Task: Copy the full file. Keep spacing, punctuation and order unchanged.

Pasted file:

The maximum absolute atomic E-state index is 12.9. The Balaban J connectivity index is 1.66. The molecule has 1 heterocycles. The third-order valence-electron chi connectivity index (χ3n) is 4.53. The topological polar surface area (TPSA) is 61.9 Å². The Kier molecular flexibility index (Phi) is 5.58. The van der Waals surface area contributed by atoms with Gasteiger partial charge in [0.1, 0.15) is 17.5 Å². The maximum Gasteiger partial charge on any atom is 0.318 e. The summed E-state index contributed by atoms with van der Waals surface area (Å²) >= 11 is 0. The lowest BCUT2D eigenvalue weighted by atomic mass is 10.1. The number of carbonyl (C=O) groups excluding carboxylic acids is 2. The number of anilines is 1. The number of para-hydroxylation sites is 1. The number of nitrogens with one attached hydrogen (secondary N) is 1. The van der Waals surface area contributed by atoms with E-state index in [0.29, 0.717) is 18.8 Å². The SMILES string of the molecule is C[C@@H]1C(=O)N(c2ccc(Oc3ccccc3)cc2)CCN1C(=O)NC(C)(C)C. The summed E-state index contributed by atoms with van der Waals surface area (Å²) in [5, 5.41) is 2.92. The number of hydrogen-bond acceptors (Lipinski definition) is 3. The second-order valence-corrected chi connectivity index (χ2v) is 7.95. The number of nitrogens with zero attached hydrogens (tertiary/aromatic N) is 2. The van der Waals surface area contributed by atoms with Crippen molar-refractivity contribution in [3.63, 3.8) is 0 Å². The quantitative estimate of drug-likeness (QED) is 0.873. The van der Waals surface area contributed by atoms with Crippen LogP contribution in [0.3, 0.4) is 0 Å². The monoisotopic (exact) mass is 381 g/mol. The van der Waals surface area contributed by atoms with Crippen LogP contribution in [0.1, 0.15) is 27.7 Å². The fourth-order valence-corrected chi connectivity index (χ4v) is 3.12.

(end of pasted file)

The maximum absolute atomic E-state index is 12.9. The Balaban J connectivity index is 1.66. The molecule has 1 heterocycles. The third-order valence-electron chi connectivity index (χ3n) is 4.53. The topological polar surface area (TPSA) is 61.9 Å². The Kier molecular flexibility index (Phi) is 5.58. The van der Waals surface area contributed by atoms with Gasteiger partial charge in [0.1, 0.15) is 17.5 Å². The maximum Gasteiger partial charge on any atom is 0.318 e. The summed E-state index contributed by atoms with van der Waals surface area (Å²) >= 11 is 0. The lowest BCUT2D eigenvalue weighted by atomic mass is 10.1. The number of carbonyl (C=O) groups excluding carboxylic acids is 2. The number of anilines is 1. The number of para-hydroxylation sites is 1. The number of nitrogens with one attached hydrogen (secondary N) is 1. The van der Waals surface area contributed by atoms with E-state index in [0.29, 0.717) is 18.8 Å². The SMILES string of the molecule is C[C@@H]1C(=O)N(c2ccc(Oc3ccccc3)cc2)CCN1C(=O)NC(C)(C)C. The summed E-state index contributed by atoms with van der Waals surface area (Å²) in [5, 5.41) is 2.92. The number of hydrogen-bond acceptors (Lipinski definition) is 3. The second-order valence-corrected chi connectivity index (χ2v) is 7.95. The number of nitrogens with zero attached hydrogens (tertiary/aromatic N) is 2. The van der Waals surface area contributed by atoms with Crippen molar-refractivity contribution in [3.63, 3.8) is 0 Å². The quantitative estimate of drug-likeness (QED) is 0.873. The van der Waals surface area contributed by atoms with Crippen LogP contribution in [0.3, 0.4) is 0 Å². The monoisotopic (exact) mass is 381 g/mol. The van der Waals surface area contributed by atoms with Crippen LogP contribution in [0.1, 0.15) is 27.7 Å². The fourth-order valence-corrected chi connectivity index (χ4v) is 3.12.